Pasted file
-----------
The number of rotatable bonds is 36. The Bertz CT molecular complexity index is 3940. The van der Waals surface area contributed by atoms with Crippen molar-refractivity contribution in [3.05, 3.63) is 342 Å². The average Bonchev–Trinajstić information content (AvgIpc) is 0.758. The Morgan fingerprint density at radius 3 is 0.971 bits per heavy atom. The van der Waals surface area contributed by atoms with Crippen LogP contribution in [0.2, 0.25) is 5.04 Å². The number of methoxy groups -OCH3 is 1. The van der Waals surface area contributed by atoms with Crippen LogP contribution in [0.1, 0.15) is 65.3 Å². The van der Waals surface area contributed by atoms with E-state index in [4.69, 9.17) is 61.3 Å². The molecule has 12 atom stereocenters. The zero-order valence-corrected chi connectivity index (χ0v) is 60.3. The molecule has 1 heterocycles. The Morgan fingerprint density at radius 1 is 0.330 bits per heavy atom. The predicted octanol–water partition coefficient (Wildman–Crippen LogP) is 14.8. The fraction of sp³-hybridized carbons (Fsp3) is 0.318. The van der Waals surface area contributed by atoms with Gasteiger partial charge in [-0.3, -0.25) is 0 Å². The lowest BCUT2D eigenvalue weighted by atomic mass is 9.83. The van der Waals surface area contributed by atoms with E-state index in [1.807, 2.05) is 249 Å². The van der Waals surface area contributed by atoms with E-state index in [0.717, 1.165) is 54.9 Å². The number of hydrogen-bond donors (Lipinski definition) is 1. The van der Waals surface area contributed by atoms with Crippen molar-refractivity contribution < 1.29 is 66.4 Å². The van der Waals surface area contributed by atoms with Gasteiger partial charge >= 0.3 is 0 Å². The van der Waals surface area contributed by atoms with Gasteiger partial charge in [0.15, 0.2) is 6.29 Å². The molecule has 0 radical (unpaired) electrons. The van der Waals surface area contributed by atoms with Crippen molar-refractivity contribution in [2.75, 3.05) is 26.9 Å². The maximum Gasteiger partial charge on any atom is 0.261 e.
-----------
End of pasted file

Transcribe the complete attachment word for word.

The number of rotatable bonds is 36. The Bertz CT molecular complexity index is 3940. The van der Waals surface area contributed by atoms with Crippen molar-refractivity contribution in [3.05, 3.63) is 342 Å². The average Bonchev–Trinajstić information content (AvgIpc) is 0.758. The Morgan fingerprint density at radius 3 is 0.971 bits per heavy atom. The van der Waals surface area contributed by atoms with Crippen LogP contribution in [0.2, 0.25) is 5.04 Å². The number of methoxy groups -OCH3 is 1. The van der Waals surface area contributed by atoms with Crippen LogP contribution in [0.1, 0.15) is 65.3 Å². The van der Waals surface area contributed by atoms with E-state index in [4.69, 9.17) is 61.3 Å². The molecule has 12 atom stereocenters. The zero-order valence-corrected chi connectivity index (χ0v) is 60.3. The molecule has 1 heterocycles. The Morgan fingerprint density at radius 1 is 0.330 bits per heavy atom. The predicted octanol–water partition coefficient (Wildman–Crippen LogP) is 14.8. The fraction of sp³-hybridized carbons (Fsp3) is 0.318. The van der Waals surface area contributed by atoms with Gasteiger partial charge in [-0.3, -0.25) is 0 Å². The lowest BCUT2D eigenvalue weighted by atomic mass is 9.83. The van der Waals surface area contributed by atoms with E-state index in [1.807, 2.05) is 249 Å². The van der Waals surface area contributed by atoms with E-state index in [0.717, 1.165) is 54.9 Å². The number of hydrogen-bond donors (Lipinski definition) is 1. The van der Waals surface area contributed by atoms with Crippen molar-refractivity contribution < 1.29 is 66.4 Å². The van der Waals surface area contributed by atoms with Gasteiger partial charge >= 0.3 is 0 Å². The van der Waals surface area contributed by atoms with Gasteiger partial charge in [0.15, 0.2) is 6.29 Å². The molecule has 0 radical (unpaired) electrons. The van der Waals surface area contributed by atoms with Crippen molar-refractivity contribution in [2.75, 3.05) is 26.9 Å². The maximum Gasteiger partial charge on any atom is 0.261 e.